The officers turned themselves in Thursday morning after the Carter County District Attorney’s Office issued warrants for their arrests earlier in the week. If convicted, they could face sentences of 10 years to life in prison. Kevin Coley, chief of the Wilson Police Department, told The Washington Post on Friday that the officers were placed on administrative leave pending a termination hearing. He said he could not comment on the case, citing the ongoing investigation.
The murder charges in Oklahoma come amid a period of national unrest surrounding police brutality. There’s been a renewed focused on law enforcement’s use of force and Tasers in recent weeks following the fatal police shooting of Rayshard Brooks in Atlanta last month. After the 27-year-old was found asleep in a Wendy’s drive-through, Brooks, who failed a sobriety test, fled from police and grabbed a Taser from one of the officers, police said. Brooks was shot and killed while running from police.
The incident in Wilson, located near the Texas border, unfolded late on July 4, 2019, when Taylor and Dingman responded to a call of Lakey “acting in a disorderly way,” according to the state. A public records lawsuit filed by Lakey’s family last year found that police replied to a report of a man “screaming and running down the road.” At around midnight, investigators said that Lakey, who was white, refused to comply with the commands of the white officers. That’s when the officers “used their Tasers multiple times,” the state said Thursday.
Shortly after a Carter County officer arrived to help get him into custody in the early morning hours of July 5, 2019, Lakey stopped breathing and became unresponsive, according to court documents. He was transported to hospitals in Healdton, Okla., and Oklahoma City for almost two days and died July 6.
Records show that his cause of death is listed as multiple heart attacks as well as “law enforcement use of electrical weapon and restraint,” the Ardmoreite reported.
At the request of Carter County Sheriff Chris Bryant, an agent with the Oklahoma State Bureau of Investigation was brought on last year to investigate the officers’ use of force. In reviewing the dash-cam and body-cam footage, the agent saw the full extent of the officers’ repeated use of their Tasers on Lakey in a nine-minute time frame.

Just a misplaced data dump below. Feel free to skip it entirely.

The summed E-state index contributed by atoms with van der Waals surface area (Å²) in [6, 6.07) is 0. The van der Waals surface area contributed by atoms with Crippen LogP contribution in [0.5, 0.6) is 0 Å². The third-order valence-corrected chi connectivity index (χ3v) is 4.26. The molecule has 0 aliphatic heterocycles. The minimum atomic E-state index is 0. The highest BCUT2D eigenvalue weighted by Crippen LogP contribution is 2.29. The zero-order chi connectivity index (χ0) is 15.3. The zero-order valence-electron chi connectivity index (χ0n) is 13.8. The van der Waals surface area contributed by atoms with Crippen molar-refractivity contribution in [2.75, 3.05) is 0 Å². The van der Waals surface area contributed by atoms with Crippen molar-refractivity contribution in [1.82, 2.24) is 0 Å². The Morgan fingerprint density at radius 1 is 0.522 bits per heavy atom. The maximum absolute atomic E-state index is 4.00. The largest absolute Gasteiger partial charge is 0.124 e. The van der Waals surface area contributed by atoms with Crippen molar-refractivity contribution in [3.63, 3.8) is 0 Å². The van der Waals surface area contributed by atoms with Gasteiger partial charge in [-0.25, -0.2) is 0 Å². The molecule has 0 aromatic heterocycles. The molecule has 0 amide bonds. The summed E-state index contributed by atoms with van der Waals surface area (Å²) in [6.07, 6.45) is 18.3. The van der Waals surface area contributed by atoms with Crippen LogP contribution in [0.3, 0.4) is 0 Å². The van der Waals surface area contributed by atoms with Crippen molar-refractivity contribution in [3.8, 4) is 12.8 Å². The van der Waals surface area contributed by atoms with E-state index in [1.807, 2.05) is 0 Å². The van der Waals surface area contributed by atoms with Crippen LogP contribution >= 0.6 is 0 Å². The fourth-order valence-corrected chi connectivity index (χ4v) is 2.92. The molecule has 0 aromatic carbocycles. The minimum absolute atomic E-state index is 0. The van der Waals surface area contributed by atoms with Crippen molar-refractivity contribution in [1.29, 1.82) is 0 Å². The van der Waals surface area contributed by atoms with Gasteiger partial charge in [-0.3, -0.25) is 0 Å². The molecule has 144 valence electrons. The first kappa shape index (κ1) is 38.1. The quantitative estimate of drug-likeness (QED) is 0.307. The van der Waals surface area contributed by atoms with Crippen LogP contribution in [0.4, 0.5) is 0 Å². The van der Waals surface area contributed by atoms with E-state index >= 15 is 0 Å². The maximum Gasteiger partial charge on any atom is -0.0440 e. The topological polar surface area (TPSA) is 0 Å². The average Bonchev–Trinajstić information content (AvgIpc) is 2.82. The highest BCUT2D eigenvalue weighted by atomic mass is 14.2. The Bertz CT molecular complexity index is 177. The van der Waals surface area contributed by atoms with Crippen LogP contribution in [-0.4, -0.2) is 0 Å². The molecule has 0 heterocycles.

According to the officers’ Taser data logs in the court filings, Taylor allegedly deployed his Taser 30 times for a cumulative total of more than two minutes, while Dingman reportedly used his Taser 23 times for just under two minutes total. As the Ardmoreite noted, “this indicates the victim was Tased for almost four minutes straight” in less than 10 minutes.
Dingman later told authorities that the officers continued using their Tasers “to attempt to keep [Lakey] from getting up and giving him the opportunity to come at Cpt. Taylor or myself.” But as the agent wrote in the affidavit, Lakey never struck or made any move toward police, and neither officer attempted to control the 28-year-old by placing their hands on him, which went against their training. Taylor has been with the department since 2016, while Dingman joined as a full-time officer in 2013.
“The footage reveals numerous instances of both officers using their X26P Tasers to send electrical shocks through [the victim’s] body in an apparent attempt to persuade him to put his hands behind his back as he lay on the ground,” said the agent, according to court documents.
Since Lakey’s death, his family has filed a public records lawsuit and a federal civil rights lawsuit, both of which remain pending. Spencer Bryan, an attorney for Lakey’s parents, told the New York Times that the charges announced against the officers were appropriate. He pointed out that both officers claimed to investigators early on that they used their Tasers only four times, a significant discrepancy compared with what’s outlined in court documents.
“I have never seen a more disturbing video,” Bryan said to the Times. “After watching it, I cannot understand how the city allowed officers who exhibited such gross recklessness, resulting in a man’s death, to continue working.”
Taylor and Dingman were released on $250,000 bonds on Thursday, the state said. Ryan Hunnicutt, an attorney for both officers, told the newspaper that Lakey’s death “saddens us all.”
“We are confident that the legal system will provide an opportunity for all the facts to be known and look forward to our day in court,” he said.
“Hopefully, the fact that the criminal prosecution of those responsible for his death has begun will make this upcoming first anniversary of his death a little bit easier to bear, if only in the slightest,” he said.